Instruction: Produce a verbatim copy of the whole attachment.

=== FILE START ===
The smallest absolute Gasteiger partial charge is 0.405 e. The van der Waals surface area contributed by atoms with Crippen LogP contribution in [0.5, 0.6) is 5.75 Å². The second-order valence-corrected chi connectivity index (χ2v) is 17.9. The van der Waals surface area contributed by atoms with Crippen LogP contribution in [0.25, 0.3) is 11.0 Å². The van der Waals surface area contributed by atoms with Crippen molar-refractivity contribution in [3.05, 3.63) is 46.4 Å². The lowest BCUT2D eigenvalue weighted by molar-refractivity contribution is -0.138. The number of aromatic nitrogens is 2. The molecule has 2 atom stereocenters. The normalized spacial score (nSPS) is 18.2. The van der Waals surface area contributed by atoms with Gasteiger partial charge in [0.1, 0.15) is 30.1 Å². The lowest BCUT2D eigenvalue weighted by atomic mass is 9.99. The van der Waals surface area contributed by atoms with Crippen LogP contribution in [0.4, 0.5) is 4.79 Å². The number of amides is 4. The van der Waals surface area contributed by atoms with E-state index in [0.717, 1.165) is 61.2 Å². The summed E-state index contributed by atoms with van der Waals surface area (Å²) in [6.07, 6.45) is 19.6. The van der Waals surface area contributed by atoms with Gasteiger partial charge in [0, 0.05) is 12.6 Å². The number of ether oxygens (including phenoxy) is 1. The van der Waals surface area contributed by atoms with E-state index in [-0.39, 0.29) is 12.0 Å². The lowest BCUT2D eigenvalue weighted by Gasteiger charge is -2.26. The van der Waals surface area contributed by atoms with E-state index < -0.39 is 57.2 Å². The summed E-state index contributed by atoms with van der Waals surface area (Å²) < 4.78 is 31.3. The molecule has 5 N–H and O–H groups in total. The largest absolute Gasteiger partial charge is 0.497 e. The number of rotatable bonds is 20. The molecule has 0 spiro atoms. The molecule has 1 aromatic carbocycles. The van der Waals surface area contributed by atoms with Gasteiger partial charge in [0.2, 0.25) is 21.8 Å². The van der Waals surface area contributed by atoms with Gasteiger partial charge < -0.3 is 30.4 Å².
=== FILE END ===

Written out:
The smallest absolute Gasteiger partial charge is 0.405 e. The van der Waals surface area contributed by atoms with Crippen LogP contribution in [0.5, 0.6) is 5.75 Å². The second-order valence-corrected chi connectivity index (χ2v) is 17.9. The van der Waals surface area contributed by atoms with Crippen LogP contribution in [0.25, 0.3) is 11.0 Å². The van der Waals surface area contributed by atoms with Crippen molar-refractivity contribution in [3.05, 3.63) is 46.4 Å². The lowest BCUT2D eigenvalue weighted by molar-refractivity contribution is -0.138. The number of aromatic nitrogens is 2. The molecule has 2 atom stereocenters. The normalized spacial score (nSPS) is 18.2. The van der Waals surface area contributed by atoms with Gasteiger partial charge in [0.1, 0.15) is 30.1 Å². The lowest BCUT2D eigenvalue weighted by atomic mass is 9.99. The van der Waals surface area contributed by atoms with Crippen LogP contribution in [0.4, 0.5) is 4.79 Å². The number of amides is 4. The van der Waals surface area contributed by atoms with E-state index in [0.717, 1.165) is 61.2 Å². The summed E-state index contributed by atoms with van der Waals surface area (Å²) in [6.07, 6.45) is 19.6. The van der Waals surface area contributed by atoms with Gasteiger partial charge in [0, 0.05) is 12.6 Å². The number of ether oxygens (including phenoxy) is 1. The van der Waals surface area contributed by atoms with E-state index in [-0.39, 0.29) is 12.0 Å². The lowest BCUT2D eigenvalue weighted by Gasteiger charge is -2.26. The van der Waals surface area contributed by atoms with E-state index < -0.39 is 57.2 Å². The summed E-state index contributed by atoms with van der Waals surface area (Å²) < 4.78 is 31.3. The molecule has 5 N–H and O–H groups in total. The largest absolute Gasteiger partial charge is 0.497 e. The number of rotatable bonds is 20. The molecule has 0 spiro atoms. The molecule has 1 aromatic carbocycles. The van der Waals surface area contributed by atoms with Gasteiger partial charge in [0.2, 0.25) is 21.8 Å². The van der Waals surface area contributed by atoms with Gasteiger partial charge < -0.3 is 30.4 Å².